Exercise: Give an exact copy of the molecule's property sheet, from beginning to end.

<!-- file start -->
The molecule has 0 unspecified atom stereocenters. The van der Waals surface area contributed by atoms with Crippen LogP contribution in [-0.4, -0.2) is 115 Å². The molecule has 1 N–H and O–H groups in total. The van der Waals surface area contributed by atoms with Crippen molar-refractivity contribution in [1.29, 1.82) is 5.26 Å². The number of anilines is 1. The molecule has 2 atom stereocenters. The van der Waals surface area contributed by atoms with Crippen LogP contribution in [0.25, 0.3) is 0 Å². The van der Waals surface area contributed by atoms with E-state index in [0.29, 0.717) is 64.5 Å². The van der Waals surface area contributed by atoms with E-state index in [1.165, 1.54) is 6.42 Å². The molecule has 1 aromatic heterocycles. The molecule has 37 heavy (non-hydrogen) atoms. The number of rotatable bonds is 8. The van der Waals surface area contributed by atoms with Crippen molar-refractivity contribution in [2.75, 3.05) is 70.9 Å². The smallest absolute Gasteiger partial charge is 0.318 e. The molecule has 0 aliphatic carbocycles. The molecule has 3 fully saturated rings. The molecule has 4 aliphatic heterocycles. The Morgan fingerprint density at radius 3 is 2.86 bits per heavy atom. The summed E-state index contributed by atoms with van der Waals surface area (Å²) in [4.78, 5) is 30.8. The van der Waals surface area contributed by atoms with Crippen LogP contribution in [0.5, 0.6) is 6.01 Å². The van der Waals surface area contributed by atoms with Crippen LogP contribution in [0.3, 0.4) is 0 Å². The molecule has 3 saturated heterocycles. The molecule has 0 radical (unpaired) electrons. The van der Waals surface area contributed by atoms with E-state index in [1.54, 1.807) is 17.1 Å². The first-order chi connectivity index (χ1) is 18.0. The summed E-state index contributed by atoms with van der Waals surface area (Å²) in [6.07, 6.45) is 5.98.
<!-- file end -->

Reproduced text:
The molecule has 0 unspecified atom stereocenters. The van der Waals surface area contributed by atoms with Crippen LogP contribution in [-0.4, -0.2) is 115 Å². The molecule has 1 N–H and O–H groups in total. The van der Waals surface area contributed by atoms with Crippen molar-refractivity contribution in [1.29, 1.82) is 5.26 Å². The number of anilines is 1. The molecule has 2 atom stereocenters. The van der Waals surface area contributed by atoms with Crippen LogP contribution in [0.25, 0.3) is 0 Å². The van der Waals surface area contributed by atoms with E-state index in [0.29, 0.717) is 64.5 Å². The van der Waals surface area contributed by atoms with E-state index in [1.165, 1.54) is 6.42 Å². The molecule has 1 aromatic heterocycles. The molecule has 37 heavy (non-hydrogen) atoms. The number of rotatable bonds is 8. The van der Waals surface area contributed by atoms with Crippen molar-refractivity contribution in [2.75, 3.05) is 70.9 Å². The smallest absolute Gasteiger partial charge is 0.318 e. The molecule has 0 aliphatic carbocycles. The molecule has 3 fully saturated rings. The molecule has 4 aliphatic heterocycles. The Morgan fingerprint density at radius 3 is 2.86 bits per heavy atom. The summed E-state index contributed by atoms with van der Waals surface area (Å²) in [4.78, 5) is 30.8. The van der Waals surface area contributed by atoms with Crippen LogP contribution in [0.5, 0.6) is 6.01 Å². The van der Waals surface area contributed by atoms with Crippen LogP contribution in [0.3, 0.4) is 0 Å². The molecule has 3 saturated heterocycles. The molecule has 0 radical (unpaired) electrons. The van der Waals surface area contributed by atoms with E-state index in [1.54, 1.807) is 17.1 Å². The first-order chi connectivity index (χ1) is 18.0. The summed E-state index contributed by atoms with van der Waals surface area (Å²) in [6.07, 6.45) is 5.98.